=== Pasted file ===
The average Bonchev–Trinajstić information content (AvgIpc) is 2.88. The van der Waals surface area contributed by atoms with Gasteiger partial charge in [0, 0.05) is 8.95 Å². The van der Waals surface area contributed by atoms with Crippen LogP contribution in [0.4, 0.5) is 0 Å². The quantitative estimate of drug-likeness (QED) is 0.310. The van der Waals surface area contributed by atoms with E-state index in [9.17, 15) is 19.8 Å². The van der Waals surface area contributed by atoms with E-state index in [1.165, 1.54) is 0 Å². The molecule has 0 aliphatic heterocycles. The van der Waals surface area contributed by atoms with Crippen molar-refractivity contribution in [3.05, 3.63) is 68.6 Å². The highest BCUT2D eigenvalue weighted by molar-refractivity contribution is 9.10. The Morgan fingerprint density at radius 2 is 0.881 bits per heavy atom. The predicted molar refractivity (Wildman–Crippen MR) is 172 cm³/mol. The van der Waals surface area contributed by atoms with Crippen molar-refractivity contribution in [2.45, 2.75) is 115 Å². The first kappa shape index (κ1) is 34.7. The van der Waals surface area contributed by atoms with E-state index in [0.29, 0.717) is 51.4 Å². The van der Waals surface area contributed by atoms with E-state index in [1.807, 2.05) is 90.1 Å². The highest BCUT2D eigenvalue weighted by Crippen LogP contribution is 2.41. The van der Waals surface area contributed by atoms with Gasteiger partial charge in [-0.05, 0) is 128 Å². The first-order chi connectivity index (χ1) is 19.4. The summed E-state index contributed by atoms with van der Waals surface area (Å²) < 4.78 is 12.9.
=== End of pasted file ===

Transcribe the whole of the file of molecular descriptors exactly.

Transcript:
The average Bonchev–Trinajstić information content (AvgIpc) is 2.88. The van der Waals surface area contributed by atoms with Gasteiger partial charge in [0, 0.05) is 8.95 Å². The van der Waals surface area contributed by atoms with Crippen LogP contribution in [0.4, 0.5) is 0 Å². The quantitative estimate of drug-likeness (QED) is 0.310. The van der Waals surface area contributed by atoms with E-state index in [9.17, 15) is 19.8 Å². The van der Waals surface area contributed by atoms with E-state index in [1.165, 1.54) is 0 Å². The molecule has 0 aliphatic heterocycles. The van der Waals surface area contributed by atoms with Crippen molar-refractivity contribution in [3.05, 3.63) is 68.6 Å². The highest BCUT2D eigenvalue weighted by molar-refractivity contribution is 9.10. The Morgan fingerprint density at radius 2 is 0.881 bits per heavy atom. The predicted molar refractivity (Wildman–Crippen MR) is 172 cm³/mol. The van der Waals surface area contributed by atoms with Crippen molar-refractivity contribution in [2.45, 2.75) is 115 Å². The first kappa shape index (κ1) is 34.7. The van der Waals surface area contributed by atoms with E-state index in [0.29, 0.717) is 51.4 Å². The van der Waals surface area contributed by atoms with E-state index in [1.807, 2.05) is 90.1 Å². The highest BCUT2D eigenvalue weighted by Crippen LogP contribution is 2.41. The van der Waals surface area contributed by atoms with Gasteiger partial charge in [-0.05, 0) is 128 Å². The first-order chi connectivity index (χ1) is 19.4. The summed E-state index contributed by atoms with van der Waals surface area (Å²) < 4.78 is 12.9.